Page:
When the late David Penman was appointed Archbishop of Melbourne in 1984, he quickly realised Anglicans needed a way to respond to the many requests for support from Anglican churches and organisations around the world, particularly those impacted by disasters and emergencies.
As a result in 1988, the Archbishop of Melbourne’s International Relief and Development Fund was born, with the aim to “provide church-to-church aid in a unique way, building on personal contacts”.
More than 30 years later, the Fund, now called Anglican Overseas Aid, is a professional international development agency supporting projects in eight countries across Africa, Asia, the Middle East and the Pacific, with work including women’s empowerment, child protection, HIV and AIDS prevention, breast cancer diagnosis and management, gender-based violence prevention and much more.
Archbishop Penman dreamed of an agency that could constantly grow in size and scope, bringing the hope of God’s justice and abundant life to ever more people around the world – including those at home who were supporting the work.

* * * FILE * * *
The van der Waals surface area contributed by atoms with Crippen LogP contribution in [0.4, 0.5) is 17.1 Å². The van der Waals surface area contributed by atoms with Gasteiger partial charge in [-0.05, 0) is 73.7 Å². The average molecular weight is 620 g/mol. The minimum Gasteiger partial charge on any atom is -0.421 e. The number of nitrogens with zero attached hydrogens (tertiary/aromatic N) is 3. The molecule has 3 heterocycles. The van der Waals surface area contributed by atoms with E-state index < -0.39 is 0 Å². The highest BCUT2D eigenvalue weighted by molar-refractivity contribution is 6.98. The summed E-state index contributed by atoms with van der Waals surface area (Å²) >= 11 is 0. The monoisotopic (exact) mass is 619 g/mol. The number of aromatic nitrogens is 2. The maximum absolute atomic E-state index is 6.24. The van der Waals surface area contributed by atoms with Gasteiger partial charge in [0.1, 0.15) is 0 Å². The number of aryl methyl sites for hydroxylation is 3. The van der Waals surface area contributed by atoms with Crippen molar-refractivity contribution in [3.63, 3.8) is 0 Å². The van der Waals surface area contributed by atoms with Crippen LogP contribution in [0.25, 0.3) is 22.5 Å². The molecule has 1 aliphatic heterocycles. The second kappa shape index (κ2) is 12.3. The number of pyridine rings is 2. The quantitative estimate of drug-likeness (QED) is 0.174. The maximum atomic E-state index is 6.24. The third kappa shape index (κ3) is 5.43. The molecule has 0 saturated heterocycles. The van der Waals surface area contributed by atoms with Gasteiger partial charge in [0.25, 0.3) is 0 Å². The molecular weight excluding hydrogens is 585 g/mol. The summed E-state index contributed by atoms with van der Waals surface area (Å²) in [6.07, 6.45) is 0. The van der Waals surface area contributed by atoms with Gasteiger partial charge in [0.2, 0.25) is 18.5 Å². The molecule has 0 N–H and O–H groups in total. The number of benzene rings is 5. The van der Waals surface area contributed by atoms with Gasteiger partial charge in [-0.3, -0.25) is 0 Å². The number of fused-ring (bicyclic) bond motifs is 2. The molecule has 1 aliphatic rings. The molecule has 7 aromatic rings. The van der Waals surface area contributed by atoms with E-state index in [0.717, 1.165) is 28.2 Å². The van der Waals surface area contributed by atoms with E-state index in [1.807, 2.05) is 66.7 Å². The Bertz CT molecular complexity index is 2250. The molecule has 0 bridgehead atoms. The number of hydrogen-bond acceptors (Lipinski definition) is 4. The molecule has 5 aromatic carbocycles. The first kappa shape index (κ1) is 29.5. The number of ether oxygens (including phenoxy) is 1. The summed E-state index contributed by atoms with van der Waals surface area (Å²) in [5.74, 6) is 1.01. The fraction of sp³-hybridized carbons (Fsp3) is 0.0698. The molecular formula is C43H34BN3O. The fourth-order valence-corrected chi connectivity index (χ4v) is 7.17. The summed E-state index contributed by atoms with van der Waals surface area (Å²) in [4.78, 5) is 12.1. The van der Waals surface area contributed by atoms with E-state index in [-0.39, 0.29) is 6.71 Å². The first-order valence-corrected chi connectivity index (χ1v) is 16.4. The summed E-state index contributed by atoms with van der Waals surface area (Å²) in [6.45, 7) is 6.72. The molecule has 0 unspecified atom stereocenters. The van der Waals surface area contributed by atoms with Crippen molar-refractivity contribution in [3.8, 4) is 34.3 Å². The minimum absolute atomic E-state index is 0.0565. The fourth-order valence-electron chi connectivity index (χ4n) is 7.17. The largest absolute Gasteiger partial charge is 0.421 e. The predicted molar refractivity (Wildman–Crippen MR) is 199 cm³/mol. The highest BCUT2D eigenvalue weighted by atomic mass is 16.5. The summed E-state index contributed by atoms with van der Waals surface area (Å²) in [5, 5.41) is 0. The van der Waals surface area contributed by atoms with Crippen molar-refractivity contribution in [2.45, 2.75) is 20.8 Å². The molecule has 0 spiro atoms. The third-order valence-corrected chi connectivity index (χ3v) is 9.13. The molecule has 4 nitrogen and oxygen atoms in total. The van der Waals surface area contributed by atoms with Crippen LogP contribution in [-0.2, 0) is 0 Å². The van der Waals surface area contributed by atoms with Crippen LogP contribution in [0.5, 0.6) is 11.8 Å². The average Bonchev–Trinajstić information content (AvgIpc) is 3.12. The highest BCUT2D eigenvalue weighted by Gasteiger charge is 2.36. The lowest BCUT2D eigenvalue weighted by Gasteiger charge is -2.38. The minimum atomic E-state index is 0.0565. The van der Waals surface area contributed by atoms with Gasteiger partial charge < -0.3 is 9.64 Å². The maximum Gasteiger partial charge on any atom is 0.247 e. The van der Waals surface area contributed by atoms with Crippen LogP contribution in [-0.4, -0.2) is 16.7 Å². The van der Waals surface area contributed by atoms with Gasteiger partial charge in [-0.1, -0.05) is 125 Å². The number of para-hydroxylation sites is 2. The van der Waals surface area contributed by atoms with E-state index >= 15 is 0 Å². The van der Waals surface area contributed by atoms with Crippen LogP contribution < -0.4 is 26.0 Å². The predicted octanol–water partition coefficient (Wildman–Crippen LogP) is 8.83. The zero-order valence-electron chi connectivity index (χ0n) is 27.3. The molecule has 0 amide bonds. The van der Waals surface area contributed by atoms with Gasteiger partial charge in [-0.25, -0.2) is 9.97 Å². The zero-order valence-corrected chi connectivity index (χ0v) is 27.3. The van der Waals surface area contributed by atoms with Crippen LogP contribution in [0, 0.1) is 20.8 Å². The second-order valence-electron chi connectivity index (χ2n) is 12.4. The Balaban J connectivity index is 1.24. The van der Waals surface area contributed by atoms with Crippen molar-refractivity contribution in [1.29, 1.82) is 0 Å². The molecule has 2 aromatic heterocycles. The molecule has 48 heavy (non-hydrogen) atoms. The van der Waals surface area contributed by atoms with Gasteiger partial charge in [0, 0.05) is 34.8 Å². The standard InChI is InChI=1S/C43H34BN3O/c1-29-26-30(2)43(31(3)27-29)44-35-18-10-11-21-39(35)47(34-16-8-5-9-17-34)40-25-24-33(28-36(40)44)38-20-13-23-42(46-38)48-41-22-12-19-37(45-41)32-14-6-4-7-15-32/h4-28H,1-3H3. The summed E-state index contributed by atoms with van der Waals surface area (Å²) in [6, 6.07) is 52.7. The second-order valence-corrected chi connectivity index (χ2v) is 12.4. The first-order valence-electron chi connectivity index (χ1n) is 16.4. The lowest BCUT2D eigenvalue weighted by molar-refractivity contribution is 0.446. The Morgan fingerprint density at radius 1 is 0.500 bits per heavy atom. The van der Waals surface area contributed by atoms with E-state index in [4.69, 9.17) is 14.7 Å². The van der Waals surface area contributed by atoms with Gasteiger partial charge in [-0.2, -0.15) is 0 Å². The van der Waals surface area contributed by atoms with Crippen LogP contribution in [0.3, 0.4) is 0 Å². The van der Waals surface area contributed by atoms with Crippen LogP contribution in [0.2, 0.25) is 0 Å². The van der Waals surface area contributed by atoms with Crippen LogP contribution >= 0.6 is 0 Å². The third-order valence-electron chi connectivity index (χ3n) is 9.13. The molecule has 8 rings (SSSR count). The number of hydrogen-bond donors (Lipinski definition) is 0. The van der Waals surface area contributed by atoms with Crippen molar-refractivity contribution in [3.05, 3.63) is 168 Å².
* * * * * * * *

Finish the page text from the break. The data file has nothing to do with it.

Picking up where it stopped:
We were initially run as an arm of the Department of Multicultural Ministry, led by Reverend Helen Hunter. In 1992 we became independent and were run entirely by volunteers, including Beth Hookey, one of the founding board members, who was appointed as Executive Officer.
Since those early days, we have grown from being entirely run by volunteers to today’s mix of seven staff, mainly part-time.
We are extremely grateful for the support we receive and are always seeking opportunities to inspire Australians to become more involved and responsible global citizens.
Anglican Overseas Aid does not seek to be seen as an agency to which the church simply outsources the issue of global poverty. We want to work with local congregations, meeting, praying, and informing, so that we may all become more the people God wants us to be. The role of spiritual disciplines, such as prayer, cannot be underestimated in our work nor for the communities we work with. The devotional life of our organisation is also very important; it reminds us why we’re here.